PASSAIC NEW JERSEY
Located in old First Ward section in Passaic is the Botany Worsted Mills which opened in 1889. The mill is known as the first integrated woolen plant in the United States, and was quickly growing to be one of the largest. It became a major area employer with 6,400 workers, about a tenth of the cities population. The mill contributed to the rapid growth of Passaic at the turn of the century and shockingly the complex remains completely intact.
Up until the brook was dammed in several places to provide water power for a series of mills, the area was mostly farmland.
The company was officially incorporated on May 17, 1889 and almost immediately began purchasing land in Passaic which was once the Vreeland estate. Construction of mill buildings began immediately.
In addition to the buildings used for the manufacture of yarn and cloth, the mill complex contains a number of utilitarian structures erected to house boilers, engines, and turbines and as shops or storage facilities.
The Botany Worsted Mills also constructed a series of semi-detached houses for workers.
The Botany Worsted Mills were under German ownership until the United States entered World War I. In 1918, Congress passed the Trading with the Enemy Act which allowed the government, as represented by the Alien Property Custodian, to confiscate and sell at auction properties owned by enemy aliens. Six German owned mills in the area were confiscated which included the Botany Worsted Mills.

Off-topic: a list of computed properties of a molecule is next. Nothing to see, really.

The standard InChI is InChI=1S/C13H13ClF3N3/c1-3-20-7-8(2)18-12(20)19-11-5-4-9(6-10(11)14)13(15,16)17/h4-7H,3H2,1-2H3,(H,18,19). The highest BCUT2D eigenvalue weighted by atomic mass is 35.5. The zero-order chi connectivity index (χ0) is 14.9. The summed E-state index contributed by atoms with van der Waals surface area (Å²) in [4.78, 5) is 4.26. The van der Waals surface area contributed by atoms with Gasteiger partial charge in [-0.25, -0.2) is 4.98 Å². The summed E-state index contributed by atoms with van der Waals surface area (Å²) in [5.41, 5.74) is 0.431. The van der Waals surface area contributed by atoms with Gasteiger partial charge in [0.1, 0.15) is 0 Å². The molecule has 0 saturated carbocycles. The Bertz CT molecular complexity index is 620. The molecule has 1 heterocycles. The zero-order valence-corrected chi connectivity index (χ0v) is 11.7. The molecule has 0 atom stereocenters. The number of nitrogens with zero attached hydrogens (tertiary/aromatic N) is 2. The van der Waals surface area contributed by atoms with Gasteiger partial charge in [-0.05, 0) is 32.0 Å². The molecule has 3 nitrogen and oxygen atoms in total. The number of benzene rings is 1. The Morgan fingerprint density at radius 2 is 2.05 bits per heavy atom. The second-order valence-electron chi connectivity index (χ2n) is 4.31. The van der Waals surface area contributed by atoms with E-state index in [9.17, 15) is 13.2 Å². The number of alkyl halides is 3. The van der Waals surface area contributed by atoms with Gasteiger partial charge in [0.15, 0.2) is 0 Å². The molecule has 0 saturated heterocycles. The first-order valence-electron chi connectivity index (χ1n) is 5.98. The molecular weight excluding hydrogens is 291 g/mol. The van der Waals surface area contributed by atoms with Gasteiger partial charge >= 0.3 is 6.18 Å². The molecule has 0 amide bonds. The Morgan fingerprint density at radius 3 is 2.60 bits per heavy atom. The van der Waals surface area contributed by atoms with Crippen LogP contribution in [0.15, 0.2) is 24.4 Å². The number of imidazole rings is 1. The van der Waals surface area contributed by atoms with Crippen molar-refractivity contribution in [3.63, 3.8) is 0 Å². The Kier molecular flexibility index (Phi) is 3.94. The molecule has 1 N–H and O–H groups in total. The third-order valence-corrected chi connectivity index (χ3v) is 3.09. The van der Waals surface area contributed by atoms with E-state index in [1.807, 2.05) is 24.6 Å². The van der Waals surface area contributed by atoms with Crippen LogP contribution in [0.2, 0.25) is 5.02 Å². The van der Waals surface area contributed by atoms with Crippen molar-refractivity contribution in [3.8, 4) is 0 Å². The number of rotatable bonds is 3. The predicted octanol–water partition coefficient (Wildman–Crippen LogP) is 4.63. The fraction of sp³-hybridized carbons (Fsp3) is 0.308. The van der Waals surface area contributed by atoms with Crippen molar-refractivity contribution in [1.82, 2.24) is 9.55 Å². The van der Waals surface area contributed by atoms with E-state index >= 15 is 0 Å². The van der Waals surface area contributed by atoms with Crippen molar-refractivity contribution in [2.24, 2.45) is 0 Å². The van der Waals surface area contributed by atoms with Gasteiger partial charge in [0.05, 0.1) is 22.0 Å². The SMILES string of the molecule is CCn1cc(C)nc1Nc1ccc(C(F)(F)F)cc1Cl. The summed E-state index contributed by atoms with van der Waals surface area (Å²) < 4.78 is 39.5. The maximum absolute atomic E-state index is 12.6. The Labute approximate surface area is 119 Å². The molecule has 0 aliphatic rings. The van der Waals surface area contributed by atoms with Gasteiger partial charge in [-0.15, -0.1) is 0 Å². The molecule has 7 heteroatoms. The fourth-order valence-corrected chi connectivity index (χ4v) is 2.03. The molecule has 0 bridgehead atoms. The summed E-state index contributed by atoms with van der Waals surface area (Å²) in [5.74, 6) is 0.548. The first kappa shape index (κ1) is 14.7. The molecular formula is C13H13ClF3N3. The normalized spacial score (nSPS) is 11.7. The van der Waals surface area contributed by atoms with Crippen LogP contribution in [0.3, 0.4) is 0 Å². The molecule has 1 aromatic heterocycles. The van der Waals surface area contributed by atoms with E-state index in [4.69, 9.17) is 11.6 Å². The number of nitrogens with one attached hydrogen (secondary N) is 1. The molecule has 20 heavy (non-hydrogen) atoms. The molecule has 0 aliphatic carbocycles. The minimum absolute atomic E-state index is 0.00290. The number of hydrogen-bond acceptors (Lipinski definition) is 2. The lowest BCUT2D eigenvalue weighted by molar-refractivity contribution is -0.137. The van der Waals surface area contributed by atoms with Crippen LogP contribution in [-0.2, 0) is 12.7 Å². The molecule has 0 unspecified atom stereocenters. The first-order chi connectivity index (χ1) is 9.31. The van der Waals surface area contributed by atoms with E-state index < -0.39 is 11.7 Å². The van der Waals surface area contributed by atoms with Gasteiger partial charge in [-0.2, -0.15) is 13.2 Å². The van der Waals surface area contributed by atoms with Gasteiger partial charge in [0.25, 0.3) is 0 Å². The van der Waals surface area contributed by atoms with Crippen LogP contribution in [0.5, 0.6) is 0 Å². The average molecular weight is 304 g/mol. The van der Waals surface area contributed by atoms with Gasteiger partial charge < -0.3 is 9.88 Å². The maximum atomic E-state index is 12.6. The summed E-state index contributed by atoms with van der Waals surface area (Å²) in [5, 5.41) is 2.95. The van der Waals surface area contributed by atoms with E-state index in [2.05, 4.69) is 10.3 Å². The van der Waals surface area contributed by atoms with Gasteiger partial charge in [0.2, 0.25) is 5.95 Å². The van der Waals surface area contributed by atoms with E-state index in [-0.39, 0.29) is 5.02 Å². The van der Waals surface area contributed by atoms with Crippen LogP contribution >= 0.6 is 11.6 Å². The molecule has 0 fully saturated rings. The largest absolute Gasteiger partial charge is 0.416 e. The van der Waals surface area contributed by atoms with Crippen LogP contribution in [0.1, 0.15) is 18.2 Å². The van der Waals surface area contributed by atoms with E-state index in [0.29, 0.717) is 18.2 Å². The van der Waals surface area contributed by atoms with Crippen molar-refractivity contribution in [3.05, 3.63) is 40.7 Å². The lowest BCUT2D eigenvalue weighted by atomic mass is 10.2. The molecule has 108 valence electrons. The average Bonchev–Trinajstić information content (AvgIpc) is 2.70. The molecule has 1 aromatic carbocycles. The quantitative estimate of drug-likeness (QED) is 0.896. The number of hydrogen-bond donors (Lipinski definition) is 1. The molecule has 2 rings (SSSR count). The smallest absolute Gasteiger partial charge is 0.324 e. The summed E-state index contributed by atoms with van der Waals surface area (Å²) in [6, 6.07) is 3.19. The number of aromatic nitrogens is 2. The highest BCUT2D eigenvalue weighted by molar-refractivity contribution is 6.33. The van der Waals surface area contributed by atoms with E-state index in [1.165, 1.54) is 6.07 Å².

Max Stoehr, the president of Botany and the son of Botany's founder, Edouard Stoehr, challenged the seizure of the company in court but was not successful.
Colonel Charles F.H. Johnson became president of the Botany Worsted Mills during this period.
In the 1920’s, many businesses began to profit, but the businesses in Passaic began to struggle. They were forced to cut wages for the workers.
The Botany Mills was the largest industrial establishment involved in the Passaic Textile Strike of 1926, which was a significant labor actions in the history of the American textile industry. The strikes would last for over a year.
In the years after the strike, the Botany Mills began to lose profits. Hard times in the 1950's led to a decline in earnings and in 1955, the mill ceased operations.
The Botany Mills left the textile business and closed its Passaic location in 1955 and mortgage holder Abner Rosen of New York City converted the factory complex into the multi-tenant industrial park that remains today. Botany transitioned into real estate, product licensing and cosmetics. Very few alterations were made to the physical plant, then or since, and the complex remains much as it was when the Botany Worsted Mills produced worsted yarns and textiles on the site.
February 1 2016
February 1 2016